Inauguration Poet to 'Touch' on Capitol Attack

Amanda Gorman was chosen to read by the Bidens
By Newser Editors and Wire Services
Posted Jan 15, 2021 4:05 PM CST
Inauguration Poet to Address 'The Hill We Climb'
Amanda Gorman will read a poem she wrote at President-elect Joe Biden's inauguration.   (Kelia Anne/Sun Literary Arts via AP)

At age 22, poet Amanda Gorman, chosen to read at the inauguration of President-elect Joe Biden, already has a history of writing for official occasions. "I have kind of stumbled upon this genre. It's been something I find a lot of emotional reward in, writing something I can make people feel touched by, even if it's just for a night," Gorman said. The Los Angeles resident has written for events such as a July 4 celebration featuring the Boston Pops Orchestra and the inauguration of a new president at Harvard University, her alma mater. When she reads Wednesday, the AP reports, she will be continuing a tradition—for Democratic presidents—that includes such celebrated poets as Robert Frost and Maya Angelou. The latter's "On the Pulse of Morning," written for the 1993 inauguration of President Bill Clinton, went on to sell more than 1 million copies when published in book form.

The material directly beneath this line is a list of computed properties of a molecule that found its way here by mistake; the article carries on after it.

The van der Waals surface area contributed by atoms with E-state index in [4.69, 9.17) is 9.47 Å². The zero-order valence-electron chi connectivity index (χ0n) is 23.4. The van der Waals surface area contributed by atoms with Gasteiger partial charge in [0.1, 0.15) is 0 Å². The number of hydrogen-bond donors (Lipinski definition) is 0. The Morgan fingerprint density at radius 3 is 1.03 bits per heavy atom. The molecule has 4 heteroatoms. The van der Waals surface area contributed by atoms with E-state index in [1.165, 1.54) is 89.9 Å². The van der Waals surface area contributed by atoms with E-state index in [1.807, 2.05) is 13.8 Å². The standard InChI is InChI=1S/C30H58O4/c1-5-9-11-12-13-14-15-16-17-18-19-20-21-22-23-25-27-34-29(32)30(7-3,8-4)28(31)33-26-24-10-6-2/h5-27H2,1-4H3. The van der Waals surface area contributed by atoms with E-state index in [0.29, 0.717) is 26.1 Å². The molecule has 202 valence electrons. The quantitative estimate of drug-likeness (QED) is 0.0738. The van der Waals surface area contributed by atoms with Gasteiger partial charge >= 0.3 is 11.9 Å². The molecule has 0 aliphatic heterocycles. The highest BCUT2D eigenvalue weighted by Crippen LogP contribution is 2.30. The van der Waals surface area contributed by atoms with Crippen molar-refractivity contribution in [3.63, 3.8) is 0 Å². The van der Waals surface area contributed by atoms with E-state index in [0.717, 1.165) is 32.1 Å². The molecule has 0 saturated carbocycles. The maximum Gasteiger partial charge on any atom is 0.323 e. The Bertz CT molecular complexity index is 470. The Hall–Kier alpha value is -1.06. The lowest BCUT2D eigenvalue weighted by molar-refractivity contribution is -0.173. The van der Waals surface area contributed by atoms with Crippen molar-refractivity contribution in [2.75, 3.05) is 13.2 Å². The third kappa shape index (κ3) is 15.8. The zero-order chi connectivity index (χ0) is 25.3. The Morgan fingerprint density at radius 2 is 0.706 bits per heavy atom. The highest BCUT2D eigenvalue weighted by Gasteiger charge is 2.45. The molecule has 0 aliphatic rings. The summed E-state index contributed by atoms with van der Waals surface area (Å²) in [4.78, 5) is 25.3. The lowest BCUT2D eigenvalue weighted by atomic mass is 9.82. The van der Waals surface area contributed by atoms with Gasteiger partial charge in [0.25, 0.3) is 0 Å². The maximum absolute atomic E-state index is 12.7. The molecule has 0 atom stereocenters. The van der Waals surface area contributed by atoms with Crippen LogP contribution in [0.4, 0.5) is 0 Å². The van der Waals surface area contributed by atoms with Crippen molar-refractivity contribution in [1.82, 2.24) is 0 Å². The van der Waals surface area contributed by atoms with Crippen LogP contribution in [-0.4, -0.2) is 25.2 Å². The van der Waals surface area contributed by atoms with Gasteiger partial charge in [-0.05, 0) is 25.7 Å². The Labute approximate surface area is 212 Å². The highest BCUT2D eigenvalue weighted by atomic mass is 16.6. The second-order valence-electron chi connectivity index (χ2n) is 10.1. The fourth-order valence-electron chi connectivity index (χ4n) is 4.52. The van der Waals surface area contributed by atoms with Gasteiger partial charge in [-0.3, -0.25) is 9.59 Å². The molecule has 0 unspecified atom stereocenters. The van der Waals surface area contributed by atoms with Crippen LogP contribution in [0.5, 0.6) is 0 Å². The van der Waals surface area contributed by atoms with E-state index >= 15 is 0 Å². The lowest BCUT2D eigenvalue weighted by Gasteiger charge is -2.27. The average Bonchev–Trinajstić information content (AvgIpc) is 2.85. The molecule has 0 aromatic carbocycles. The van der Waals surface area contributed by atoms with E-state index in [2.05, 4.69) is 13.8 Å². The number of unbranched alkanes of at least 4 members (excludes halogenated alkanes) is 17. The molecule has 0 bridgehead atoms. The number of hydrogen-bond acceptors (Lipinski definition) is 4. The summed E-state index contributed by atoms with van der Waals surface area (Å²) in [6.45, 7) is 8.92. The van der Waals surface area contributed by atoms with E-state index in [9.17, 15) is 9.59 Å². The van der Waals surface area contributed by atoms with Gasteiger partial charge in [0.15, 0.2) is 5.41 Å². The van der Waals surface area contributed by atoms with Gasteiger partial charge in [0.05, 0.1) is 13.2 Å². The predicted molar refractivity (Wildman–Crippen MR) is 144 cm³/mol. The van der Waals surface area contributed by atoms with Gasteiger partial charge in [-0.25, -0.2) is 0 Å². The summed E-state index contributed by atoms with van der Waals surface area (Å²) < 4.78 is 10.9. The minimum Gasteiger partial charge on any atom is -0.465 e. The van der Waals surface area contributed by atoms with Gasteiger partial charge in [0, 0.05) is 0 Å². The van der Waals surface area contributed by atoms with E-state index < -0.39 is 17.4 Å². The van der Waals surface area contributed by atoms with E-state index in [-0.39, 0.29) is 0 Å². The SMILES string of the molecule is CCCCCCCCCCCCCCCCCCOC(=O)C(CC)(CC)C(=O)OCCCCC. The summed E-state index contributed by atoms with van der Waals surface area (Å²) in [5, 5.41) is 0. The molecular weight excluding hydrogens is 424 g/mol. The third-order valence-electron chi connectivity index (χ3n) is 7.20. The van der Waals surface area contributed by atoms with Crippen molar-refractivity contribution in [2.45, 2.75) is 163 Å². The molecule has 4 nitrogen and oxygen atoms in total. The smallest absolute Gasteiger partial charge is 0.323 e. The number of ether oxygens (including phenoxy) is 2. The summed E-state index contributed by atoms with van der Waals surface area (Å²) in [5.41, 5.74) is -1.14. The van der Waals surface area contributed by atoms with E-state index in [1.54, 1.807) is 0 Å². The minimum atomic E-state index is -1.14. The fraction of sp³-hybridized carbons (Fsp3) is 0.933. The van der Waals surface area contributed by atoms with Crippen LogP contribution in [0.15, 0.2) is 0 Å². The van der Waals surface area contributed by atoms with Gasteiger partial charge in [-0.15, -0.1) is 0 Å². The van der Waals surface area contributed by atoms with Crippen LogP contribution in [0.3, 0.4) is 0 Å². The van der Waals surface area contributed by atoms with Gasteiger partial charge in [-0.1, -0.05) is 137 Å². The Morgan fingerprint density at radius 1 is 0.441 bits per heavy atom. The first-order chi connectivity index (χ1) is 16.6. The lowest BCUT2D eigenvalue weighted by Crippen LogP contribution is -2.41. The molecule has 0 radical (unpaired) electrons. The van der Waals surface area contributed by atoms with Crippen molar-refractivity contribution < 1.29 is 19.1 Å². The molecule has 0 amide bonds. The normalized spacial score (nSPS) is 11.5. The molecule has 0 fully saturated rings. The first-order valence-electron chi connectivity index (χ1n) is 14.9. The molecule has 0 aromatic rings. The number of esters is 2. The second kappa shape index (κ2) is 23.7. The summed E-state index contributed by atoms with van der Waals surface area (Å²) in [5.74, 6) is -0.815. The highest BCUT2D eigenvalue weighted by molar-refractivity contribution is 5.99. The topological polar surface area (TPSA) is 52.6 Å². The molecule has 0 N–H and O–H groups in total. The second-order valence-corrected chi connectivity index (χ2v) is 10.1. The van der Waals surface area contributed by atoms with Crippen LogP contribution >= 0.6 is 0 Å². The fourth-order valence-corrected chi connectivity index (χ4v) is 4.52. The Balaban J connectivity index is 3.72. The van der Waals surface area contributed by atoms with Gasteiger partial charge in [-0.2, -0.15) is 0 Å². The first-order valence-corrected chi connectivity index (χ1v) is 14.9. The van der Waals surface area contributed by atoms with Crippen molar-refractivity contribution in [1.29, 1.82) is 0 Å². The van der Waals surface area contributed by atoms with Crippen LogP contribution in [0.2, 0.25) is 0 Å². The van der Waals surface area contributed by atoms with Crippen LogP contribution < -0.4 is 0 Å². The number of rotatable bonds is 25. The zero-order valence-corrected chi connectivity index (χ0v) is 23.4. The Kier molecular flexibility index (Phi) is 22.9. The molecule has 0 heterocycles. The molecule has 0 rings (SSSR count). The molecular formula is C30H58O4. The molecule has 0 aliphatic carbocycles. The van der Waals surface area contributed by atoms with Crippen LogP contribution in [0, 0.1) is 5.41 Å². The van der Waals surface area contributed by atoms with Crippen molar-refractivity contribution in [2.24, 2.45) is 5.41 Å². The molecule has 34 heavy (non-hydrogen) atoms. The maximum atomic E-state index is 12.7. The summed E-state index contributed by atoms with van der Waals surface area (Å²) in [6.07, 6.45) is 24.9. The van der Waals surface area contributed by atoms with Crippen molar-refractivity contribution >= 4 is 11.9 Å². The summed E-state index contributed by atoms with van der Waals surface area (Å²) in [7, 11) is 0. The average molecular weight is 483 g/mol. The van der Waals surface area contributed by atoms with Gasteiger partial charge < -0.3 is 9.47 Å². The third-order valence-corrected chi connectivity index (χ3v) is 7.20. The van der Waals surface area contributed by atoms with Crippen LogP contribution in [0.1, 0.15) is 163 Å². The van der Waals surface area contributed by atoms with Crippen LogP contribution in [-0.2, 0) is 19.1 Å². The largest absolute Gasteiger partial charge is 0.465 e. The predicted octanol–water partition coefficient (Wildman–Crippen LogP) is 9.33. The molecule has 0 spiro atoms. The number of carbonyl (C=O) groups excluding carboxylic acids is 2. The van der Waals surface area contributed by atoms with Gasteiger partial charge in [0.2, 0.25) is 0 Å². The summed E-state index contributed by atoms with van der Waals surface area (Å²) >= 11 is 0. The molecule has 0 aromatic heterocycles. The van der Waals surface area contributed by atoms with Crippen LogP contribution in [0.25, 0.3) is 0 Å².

Gorman is the youngest inaugural poet in memory. She hasn't met the Bidens, but they've apparently have been aware of her; Gorman said inaugural officials told her she had been recommended by Jill Biden. She is calling her inaugural poem, "The Hill We Climb," while otherwise declining to preview any lines. Gorman said she was not given specific instructions on what to write but was encouraged to emphasize unity and hope over "denigrating anyone" or declaring "ding, dong, the witch is dead" over the departure of President Trump. The siege last week of the US Capitol was a challenge for keeping a positive tone, but also an inspiration. "That day gave me a second wave of energy to finish the poem," said Gorman, adding that she will not refer directly to the attack but will "touch" upon it. She said last week's events did not upend the poem she had been working on because they didn't surprise her. "The poem isn't blind," she said. "It isn't turning your back to the evidence of discord and division."

(More inauguration stories.)

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